Well, how "confirmed" it is depends upon your point of view. The primary confirmation is that of a nearly scale-invariant spectrum of CMB fluctuations. There are other potential explanations for these, but inflation remains the simplest by far, in particular because it doesn't depend upon most of the details of beyond standard model physics (other explanations tend to assume a particular theory, such as loop quantum cosmology or string theory).

As for its problems, well, I'm pretty sure it doesn't have any in general. Some particular inflation models have severe issues, but not all. One thing to recognize here is that inflation is not one model, but an entire class of models.
bcrowell
#21
Jul4-11, 06:08 PM
Emeritus
Sci Advisor
PF Gold
bcrowell's Avatar
P: 5,583
Quote Quote by Chalnoth View Post
As for its problems, well, I'm pretty sure it doesn't have any in general. Some particular inflation models have severe issues, but not all. One thing to recognize here is that inflation is not one model, but an entire class of models.
There was a recent discussion of this on PF: http://physicsforums.com/showthread.php?p=3214329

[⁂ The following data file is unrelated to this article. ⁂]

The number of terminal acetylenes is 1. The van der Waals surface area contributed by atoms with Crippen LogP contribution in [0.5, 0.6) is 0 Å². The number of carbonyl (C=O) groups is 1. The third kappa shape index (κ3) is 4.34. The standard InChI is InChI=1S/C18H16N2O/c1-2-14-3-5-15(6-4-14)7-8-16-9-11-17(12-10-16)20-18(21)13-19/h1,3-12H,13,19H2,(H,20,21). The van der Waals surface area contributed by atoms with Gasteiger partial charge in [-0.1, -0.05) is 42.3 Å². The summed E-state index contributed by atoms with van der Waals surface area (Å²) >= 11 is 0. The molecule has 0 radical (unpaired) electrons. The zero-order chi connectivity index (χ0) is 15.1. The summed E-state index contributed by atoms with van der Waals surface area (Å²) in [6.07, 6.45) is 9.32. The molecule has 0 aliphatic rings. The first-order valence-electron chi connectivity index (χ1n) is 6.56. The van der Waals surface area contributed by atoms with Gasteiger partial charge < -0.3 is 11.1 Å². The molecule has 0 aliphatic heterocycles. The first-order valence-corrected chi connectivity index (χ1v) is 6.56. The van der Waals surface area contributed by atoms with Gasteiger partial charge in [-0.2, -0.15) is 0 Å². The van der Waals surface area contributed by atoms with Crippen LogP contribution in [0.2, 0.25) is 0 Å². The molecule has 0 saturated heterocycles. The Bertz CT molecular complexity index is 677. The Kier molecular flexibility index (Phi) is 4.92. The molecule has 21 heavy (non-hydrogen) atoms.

Again, I'm not a specialist, but here's a brief summary of my impressions of what some of the problems are with inflation:

It gets rid of some fine-tuning problems, but it creates others. E.g., fine-tuning is required to keep temperature variations from being too big.

Penrose argues that obtaining a flat universe with no inflation is higher in probability than obtaining one with inflation.

Eternal inflation robs the theory of its predictive value. Attempts to fix this by applying a measure don't work, because the choice of measure is ad hoc, has no explanatory value, and is itself in need of explanation.
Chalnoth
#22
Jul4-11, 06:45 PM
Sci Advisor
P: 4,782
Quote Quote by bcrowell View Post
There was a recent discussion of this on PF: http://physicsforums.com/showthread.php?p=3214329

Again, I'm not a specialist, but here's a brief summary of my impressions of what some of the problems are with inflation: